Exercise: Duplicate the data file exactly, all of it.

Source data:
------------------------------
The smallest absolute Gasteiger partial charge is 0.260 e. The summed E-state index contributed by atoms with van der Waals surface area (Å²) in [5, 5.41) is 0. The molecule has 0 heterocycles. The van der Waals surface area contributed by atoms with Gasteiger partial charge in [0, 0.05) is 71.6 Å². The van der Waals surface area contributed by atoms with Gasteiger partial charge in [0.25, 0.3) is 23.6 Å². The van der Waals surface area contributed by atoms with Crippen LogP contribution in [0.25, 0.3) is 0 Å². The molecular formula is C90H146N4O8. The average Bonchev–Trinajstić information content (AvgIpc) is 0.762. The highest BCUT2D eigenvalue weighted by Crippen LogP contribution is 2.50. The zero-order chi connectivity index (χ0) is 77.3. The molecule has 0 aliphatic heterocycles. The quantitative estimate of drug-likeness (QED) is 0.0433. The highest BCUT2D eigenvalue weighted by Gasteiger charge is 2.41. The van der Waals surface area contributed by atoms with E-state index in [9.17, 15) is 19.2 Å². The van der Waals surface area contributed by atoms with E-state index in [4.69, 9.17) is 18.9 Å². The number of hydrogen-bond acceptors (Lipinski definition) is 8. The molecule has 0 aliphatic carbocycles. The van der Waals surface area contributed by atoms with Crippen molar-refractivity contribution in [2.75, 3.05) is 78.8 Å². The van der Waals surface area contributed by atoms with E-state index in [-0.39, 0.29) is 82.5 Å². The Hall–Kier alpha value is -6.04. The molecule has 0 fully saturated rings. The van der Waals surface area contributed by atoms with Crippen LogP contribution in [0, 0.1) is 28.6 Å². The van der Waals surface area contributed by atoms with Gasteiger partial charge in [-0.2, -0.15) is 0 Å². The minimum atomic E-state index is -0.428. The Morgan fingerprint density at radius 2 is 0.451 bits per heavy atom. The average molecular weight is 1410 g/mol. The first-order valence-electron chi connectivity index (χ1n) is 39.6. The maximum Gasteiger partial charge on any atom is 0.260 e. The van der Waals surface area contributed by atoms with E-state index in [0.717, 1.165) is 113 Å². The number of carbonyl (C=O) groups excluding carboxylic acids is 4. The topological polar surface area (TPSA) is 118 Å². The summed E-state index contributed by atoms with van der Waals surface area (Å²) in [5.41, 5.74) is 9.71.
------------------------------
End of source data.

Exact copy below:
The smallest absolute Gasteiger partial charge is 0.260 e. The summed E-state index contributed by atoms with van der Waals surface area (Å²) in [5, 5.41) is 0. The molecule has 0 heterocycles. The van der Waals surface area contributed by atoms with Gasteiger partial charge in [0, 0.05) is 71.6 Å². The van der Waals surface area contributed by atoms with Gasteiger partial charge in [0.25, 0.3) is 23.6 Å². The van der Waals surface area contributed by atoms with Crippen LogP contribution in [0.25, 0.3) is 0 Å². The molecular formula is C90H146N4O8. The average Bonchev–Trinajstić information content (AvgIpc) is 0.762. The highest BCUT2D eigenvalue weighted by Crippen LogP contribution is 2.50. The zero-order chi connectivity index (χ0) is 77.3. The molecule has 0 aliphatic heterocycles. The quantitative estimate of drug-likeness (QED) is 0.0433. The highest BCUT2D eigenvalue weighted by Gasteiger charge is 2.41. The van der Waals surface area contributed by atoms with E-state index in [9.17, 15) is 19.2 Å². The van der Waals surface area contributed by atoms with E-state index in [4.69, 9.17) is 18.9 Å². The number of hydrogen-bond acceptors (Lipinski definition) is 8. The molecule has 0 aliphatic carbocycles. The van der Waals surface area contributed by atoms with Crippen molar-refractivity contribution in [2.75, 3.05) is 78.8 Å². The van der Waals surface area contributed by atoms with E-state index in [-0.39, 0.29) is 82.5 Å². The Hall–Kier alpha value is -6.04. The molecule has 0 fully saturated rings. The van der Waals surface area contributed by atoms with Crippen LogP contribution in [0, 0.1) is 28.6 Å². The van der Waals surface area contributed by atoms with Gasteiger partial charge in [-0.2, -0.15) is 0 Å². The minimum atomic E-state index is -0.428. The Morgan fingerprint density at radius 2 is 0.451 bits per heavy atom. The average molecular weight is 1410 g/mol. The first-order valence-electron chi connectivity index (χ1n) is 39.6. The maximum Gasteiger partial charge on any atom is 0.260 e. The van der Waals surface area contributed by atoms with E-state index in [0.717, 1.165) is 113 Å². The number of carbonyl (C=O) groups excluding carboxylic acids is 4. The topological polar surface area (TPSA) is 118 Å². The summed E-state index contributed by atoms with van der Waals surface area (Å²) in [5.41, 5.74) is 9.71.